Background Non-typhoid salmonellosis is a frequent infection complication in SLE. The extraintestinal manifestations and sepsis are more frequent in SLE than simple gastroenteritis. SLE was identified to be an important risk factor of salmonella generalisation together with glucocorticosteroids treatment or liver cirrhosis.
Objectives The objective of the study was to study the SLE patients with the history of non-typhoid salmonellosis and to determine the population in the highest risk.
Methods A retrospective study of the medical database of the Institute of Rheumatology over the years 1995-2015 was performed. All SLE patients who undergone non-typhoid salmonellosis were identified. The patients who did not fulfill the classification criteria of SLE or had non-typhoid salmonellosis in the past were not included into the study. In the patient, the demographic and clinical data were collated and the activity using SLEDAI and damage (SLICC) were evaluated.
Results We have identified 20 SLE patients, 3 males and 17 females in which the non-typhoid salmonellosis was confirmed. Mean age of the group was 35,9±12,2 years, mean duration of the disease 5,4±7,1years. Only 6 patients experienced gastroenteritis, 3 patients had urinary infection, 2 had septic gonitis, 6 had sepsis, 2 had infected skin defects and 1 had absces of a lower limb. The detailed clinical and laboratory data were available in 18 patients, in which the activity and damage were evaluated. The activity of the group was high (SLEDAI 10,9±6,6), but the SLICC was only 1,1±1,0. We have identified two different types of SLE patients. First was a group of patients with severe SLE disease (lupus nephritis, vasculitis), high activity and usually treated with high doses of glucocorticosteroids. In the other subgroup of patients (n=5) the salmonellosis induced the symptoms SLE which was later diagnosed, or in one case of patient with RA induced an overlap of RA and SLE.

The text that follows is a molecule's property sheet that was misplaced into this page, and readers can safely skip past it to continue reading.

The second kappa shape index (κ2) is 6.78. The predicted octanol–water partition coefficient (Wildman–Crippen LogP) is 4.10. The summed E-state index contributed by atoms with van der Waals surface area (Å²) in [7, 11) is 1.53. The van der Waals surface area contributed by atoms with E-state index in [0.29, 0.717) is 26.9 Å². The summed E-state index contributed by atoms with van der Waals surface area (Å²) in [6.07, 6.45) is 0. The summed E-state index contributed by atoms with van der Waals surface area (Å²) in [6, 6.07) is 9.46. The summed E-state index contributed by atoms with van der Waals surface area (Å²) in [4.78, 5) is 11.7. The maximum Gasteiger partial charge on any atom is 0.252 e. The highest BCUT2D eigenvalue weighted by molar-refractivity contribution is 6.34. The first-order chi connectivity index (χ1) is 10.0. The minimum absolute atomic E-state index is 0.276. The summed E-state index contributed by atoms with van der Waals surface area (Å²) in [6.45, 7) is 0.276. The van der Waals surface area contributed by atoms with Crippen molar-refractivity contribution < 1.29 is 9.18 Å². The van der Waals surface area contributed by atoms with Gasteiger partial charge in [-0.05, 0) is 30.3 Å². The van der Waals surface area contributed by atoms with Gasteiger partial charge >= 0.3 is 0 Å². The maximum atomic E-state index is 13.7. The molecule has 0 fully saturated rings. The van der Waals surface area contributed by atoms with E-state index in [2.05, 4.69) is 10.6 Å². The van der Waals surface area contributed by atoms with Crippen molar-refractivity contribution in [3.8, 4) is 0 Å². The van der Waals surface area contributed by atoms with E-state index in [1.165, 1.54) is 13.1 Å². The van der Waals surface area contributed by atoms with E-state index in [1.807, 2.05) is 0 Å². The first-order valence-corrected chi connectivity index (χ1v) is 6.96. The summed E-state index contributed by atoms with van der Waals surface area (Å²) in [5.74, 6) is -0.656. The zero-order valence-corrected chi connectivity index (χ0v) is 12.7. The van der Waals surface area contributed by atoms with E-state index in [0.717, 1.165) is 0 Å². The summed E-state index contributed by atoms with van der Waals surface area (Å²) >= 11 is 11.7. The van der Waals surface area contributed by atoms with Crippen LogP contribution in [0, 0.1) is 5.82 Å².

Conclusions The non-typhoid salmonellosis is a relativelly common agent of infective complications of SLE. It may result from an immunodeficiency due to SLE or treatment with immunosupressive drugs including GC, but on the other hand, the salmonellosis may be also a triggering moment of induction or flare of lupus. Every patient with salmonella infection should be treated very carefully.
Acknowledgements This work was supported by the project (Ministry of Health, Czech Republic) for consensual development of research organization 023728.
Disclosure of Interest None declared